Carolyn and the writer imply strongly that there is a "side" within the group still, that longs to be as she is. Except, in two years none of those "rescued" that needed to "escape" from the ranch, have taken advantage of their opportunity to "escape." They have in fact fought tooth and nail, to get back, like her own daughter Betty.
"Carolyn Jessop characterizes the recent 75-year prison sentence as 'unbelievable,' saying that the FLDS has believed for generations 'that they live above the law.' Even so, she says that unless the veil of secrecy that has long overshadowed the sect is lifted, the group will continue to thrive.And here Carolyn's hateful motivations and immorality are made clear. She's part of a group that wishes to use long prison sentences to extort information from the convicted.
'If these men go to prison and don't say anything, [their convictions] might not have any impact on the group,' she said. 'The only way I can see it having a profound impact is if someone is willing to talk for a reduced sentence.' "
"Keep Convicting Them," she is saying, "Keep Sentencing Them to LIFELONG TORMENT (until someone talks)."
I hate to break it to Carolyn, but if you truly believe that the Path to Heaven and Place in the Afterlife is along the lines that the FLDS believe it to be, this would be the equivalent of selling your soul for Raymond, Merril Allen Keate or Michael Emack. Would you indeed trade your immortal soul for relief in this life? 35 or less of your remaining years on this earth, for an eternity in Torment?
"[The sect] depends on secrecy," she said. "The minute the secrecy is taken away, then the crimes will have to be prosecuted."
"These men know what is going on at that ranch and in the entire community and they've witnessed the worst," she added.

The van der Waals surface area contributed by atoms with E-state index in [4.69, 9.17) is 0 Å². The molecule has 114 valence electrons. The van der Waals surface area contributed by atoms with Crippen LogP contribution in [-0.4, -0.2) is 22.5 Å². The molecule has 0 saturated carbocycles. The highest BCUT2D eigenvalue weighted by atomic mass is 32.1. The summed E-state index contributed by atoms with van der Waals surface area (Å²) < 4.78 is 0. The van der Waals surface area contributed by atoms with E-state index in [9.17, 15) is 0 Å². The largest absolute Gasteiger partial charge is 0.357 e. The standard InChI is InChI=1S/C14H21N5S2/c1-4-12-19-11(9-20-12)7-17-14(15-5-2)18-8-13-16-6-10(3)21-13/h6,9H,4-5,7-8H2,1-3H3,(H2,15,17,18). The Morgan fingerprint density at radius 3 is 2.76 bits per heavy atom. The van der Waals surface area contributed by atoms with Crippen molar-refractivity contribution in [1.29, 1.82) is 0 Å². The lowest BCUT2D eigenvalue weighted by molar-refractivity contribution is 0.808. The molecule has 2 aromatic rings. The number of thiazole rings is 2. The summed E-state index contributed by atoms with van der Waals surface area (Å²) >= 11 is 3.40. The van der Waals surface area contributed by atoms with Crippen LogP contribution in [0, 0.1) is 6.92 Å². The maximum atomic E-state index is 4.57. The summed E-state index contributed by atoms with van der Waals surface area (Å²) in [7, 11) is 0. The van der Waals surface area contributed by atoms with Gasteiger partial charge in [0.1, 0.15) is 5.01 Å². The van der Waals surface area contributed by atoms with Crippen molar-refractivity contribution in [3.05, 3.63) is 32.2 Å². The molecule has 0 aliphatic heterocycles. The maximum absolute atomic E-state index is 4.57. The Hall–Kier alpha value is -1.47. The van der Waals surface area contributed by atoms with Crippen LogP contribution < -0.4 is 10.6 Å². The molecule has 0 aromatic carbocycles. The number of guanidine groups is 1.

What's next Carolyn? Do you want to send them all to some CIA torture camp outside the country to be waterboarded until they give it up?
"Mary Mackert, another former FLDS member who left the group and her six sister wives in 1984, agrees with Carolyn Jessop, and says that while the news of the convictions 'makes her smile,' she said there is much more to be done."If you doubted me, simply read the above again. Mary Mackert "agrees" with Carolyn Jessop. What is her attitude? The extraordinary punishments of the FLDS members convicted so far "make her smile."
For them, the ends justify the means:
And for the FLDS? I have a point to make, when you don't tell your side of the story loudly enough, the revisionism takes full hold, and today's writers, who don't research their stories, repeat lies:
"In the days following the raid, 439 children were taken from their parents and put into foster care, running up a tab for the state of Texas that exceeded $12 million in just 2009. Legal fees since then have not been calculated. All but one child has since been returned to the ranch."This gives the impression that Texas still holds Merrianne Jessop.
"It broke my heart to see the judge turn those children back," said Mackert.I suppose we should care about Mary's heart, far away in Idaho, about kids that aren't hers, as opposed to the parent's hearts, in Texas, with relation to kids that ARE theirs. To say nothing of the kids themselves.
And now, another one of those contradiction laden passages:
"Jessop also questioned why the children were returned.The state defends the raid, Carolyn thinks they dropped the ball, but the CHILDREN were returned because there was a LACK of EVIDENCE of ABUSE to those children.
'When the state went in and took the kids, I thought once they interfered they had an obligation to follow through. They had an obligation and not just put the kids back in it and close their eyes. That to me was completely betrayal for these children,' she said.